Over 50 people attended the 'Know Your Rights Forum' organised by the Sikh American Legal Defence and Education Fund on December 11 at the San Jose, California, gurdwara.
The Sikh community got an opportunity to speak to local law enforcement officials and the United States Equal Employment Opportunity Commission about their issues.
Linda Li, program analyst, San Francisco district office, said, "The best way to use the EEOC is by knowing your rights. If you feel you are being discriminated talk to us face to face."
Taking questions from the audience on why cases take years to resolve, Li said she agreed there had been a backlog since 9/11. She said until September 2010, 1,026 charges were filed under Title VII, alleging post-9/11 backlash employment discrimination. "We have a staff crunch and so if a letter is sent to us it could go in the backlog," she added.
Li said that since the 9/11 attacks the EEOC received 5,750 charges of discrimination based on religion.
Replying to a query on hiring of Sikhs in the Federal Bureau of Investigation, Tamara L Neiman, supervisory special agent, FBI, in Campbell, California, said, "We have a huge outreach for foreign language speakers and we do not have any dress requirements except if you can wear a suit." She said a head dress or a turban does not disqualify anyone from being an FBI agent or support.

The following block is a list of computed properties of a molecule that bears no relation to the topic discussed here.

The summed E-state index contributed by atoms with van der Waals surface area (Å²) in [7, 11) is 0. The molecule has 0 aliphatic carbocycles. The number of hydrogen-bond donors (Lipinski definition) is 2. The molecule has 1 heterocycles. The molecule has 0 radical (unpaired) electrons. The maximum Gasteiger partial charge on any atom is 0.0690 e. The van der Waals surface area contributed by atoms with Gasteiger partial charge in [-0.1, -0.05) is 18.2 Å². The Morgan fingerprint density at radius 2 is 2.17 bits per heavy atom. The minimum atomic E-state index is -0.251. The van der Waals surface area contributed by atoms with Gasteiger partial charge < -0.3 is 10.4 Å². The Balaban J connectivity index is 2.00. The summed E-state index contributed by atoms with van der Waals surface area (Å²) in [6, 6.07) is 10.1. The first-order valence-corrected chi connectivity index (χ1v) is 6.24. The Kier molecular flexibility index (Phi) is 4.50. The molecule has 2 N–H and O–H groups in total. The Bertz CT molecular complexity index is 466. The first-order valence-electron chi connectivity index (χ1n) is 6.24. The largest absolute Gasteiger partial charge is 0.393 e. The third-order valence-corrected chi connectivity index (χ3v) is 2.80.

Talking about hate-crime Neiman said, "Education among different groups will help decrease hate-crime in the community." She said though after 9/11 there was an increase in hate crimes; San Jose had fewer such incidents.
"The Know Your Rights Forum is the best way of getting in touch with our community and making sure they are fully aware of their rights," Birpal Kaur, community relation associate, SALDEF, told India Abroad.
"So part of the process is to bring in various agencies to talk on hate crimes, investigation processes and local law enforcement."
The 'Know Your Rights' program has been on for the last 10 years across US. SALDEF has also worked on bullying related issues in schools.
Mehar Mahal, a Sacramento-based attorney and volunteer at SALDEF, said, "My goal is to help people of our generation to get involved and give back to the community."